In kinetic operations, Marines embarked on cruisers, destroyers, or littoral combat ships could secure helicopter landing zones in semipermissive environments. Once ashore, CH-53s could transport high-mobility artillery rocket systems to project firepower against both sea-based and land-based threats. Such raids would present a flexible and lethal option for naval commanders operating in the extended littoral environment. Moreover, Marines trained with amphibious raiding skills, supported by naval assets, could provide additional kinetic capabilities to naval communities previously limited to strictly naval options. If used in such untraditional means, the Marine Corps could increase the sensors, shooters, and sustainers available to naval commanders and increase the lethality, adaptability, and responsiveness of the Navy in expeditionary advanced-base operations and dynamic crises.
To optimize expeditionary advanced-base operations and other operations, the Navy must untether amphibious capabilities from amphibious platforms and reimagine the Marine Corps’ employment as part of an integrated naval force. Currently, the amphibious ready group (ARG)/ Marine expeditionary unit (MEU) and expeditionary strike group (ESG)/Marine expeditionary brigade (MEB) are the primary models for Navy-Marine Corps integration, but should not be the only options available to naval commanders. With modern technology, small Marine contingents on board Navy ships could provide expeditionary shore-based sea power projection through sensor and shooter capabilities. This would provide naval commanders with increased operational maneuver space, increased area denial for adversaries, and increased redundancy in critical capabilities.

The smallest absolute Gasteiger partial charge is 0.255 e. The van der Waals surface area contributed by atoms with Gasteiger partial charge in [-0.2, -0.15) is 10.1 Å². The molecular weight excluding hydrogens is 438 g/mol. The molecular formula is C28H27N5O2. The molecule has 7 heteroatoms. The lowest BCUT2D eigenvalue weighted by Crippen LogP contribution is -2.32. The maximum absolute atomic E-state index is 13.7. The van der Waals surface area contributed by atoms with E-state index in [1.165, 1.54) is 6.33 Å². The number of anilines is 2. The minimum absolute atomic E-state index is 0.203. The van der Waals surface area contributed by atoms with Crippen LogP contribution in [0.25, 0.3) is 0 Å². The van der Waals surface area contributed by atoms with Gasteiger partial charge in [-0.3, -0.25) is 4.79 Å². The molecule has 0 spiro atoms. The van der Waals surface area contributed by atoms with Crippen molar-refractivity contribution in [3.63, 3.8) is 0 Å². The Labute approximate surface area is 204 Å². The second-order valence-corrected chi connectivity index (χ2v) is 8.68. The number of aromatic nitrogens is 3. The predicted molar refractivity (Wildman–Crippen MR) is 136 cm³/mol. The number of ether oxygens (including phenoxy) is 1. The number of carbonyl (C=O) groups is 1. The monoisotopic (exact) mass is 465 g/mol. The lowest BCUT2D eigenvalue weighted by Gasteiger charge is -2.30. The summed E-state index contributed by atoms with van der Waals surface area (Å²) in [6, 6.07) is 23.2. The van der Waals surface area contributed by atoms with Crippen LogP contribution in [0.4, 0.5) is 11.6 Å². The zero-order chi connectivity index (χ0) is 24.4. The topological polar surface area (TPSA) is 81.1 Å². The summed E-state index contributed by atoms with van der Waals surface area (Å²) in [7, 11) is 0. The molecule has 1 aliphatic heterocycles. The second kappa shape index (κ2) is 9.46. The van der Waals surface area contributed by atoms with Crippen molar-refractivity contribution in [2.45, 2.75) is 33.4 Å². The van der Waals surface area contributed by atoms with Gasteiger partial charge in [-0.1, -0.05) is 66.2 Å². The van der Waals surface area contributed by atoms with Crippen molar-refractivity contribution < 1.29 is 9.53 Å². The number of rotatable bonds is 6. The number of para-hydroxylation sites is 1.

As part of the “distributed lethality” concept, Vice Admiral Thomas Rowden, Rear Admiral Peter Gumataotao, and Rear Admiral Peter Fanta suggest the Navy should use the current amphibious platforms to a greater effect by adding an offensive punch to amphibious platforms. A step further would be to add limited amphibious capabilities of the sensor/shooter variant to the hunter-killer surface action groups. If Royal Navy Admiral Horatio Nelson was right in saying “a ship’s a fool that fights a fort,” then the Navy should employ amphibious forces as temporary “forts” of firepower and collection assets, which in turn generate a combined-arms threat with air, sea, and land forces.
The Navy and Marine Corps must develop new relationship models to employ expeditionary advance-base operations. The nature of amphibious warfare in the future may prevent direct offensive campaigns. In its place may be steady-state or phase 0 operations, which capitalize on persistence, redundancy, and flexibility. Moreover, if it is impractical to conduct a traditional, large offensive amphibious assault against peer or near-peer adversaries, area denial may be an alternative, or complementary, military strategy. In a naval campaign with goals of sea denial, persistence is more important than offensive objectives. The most effective relationship would be a fluid supported-supporting occurrence between expeditionary forces and naval forces in the form of the composite warfare commander construct that ebbs and flows with the situation or mission.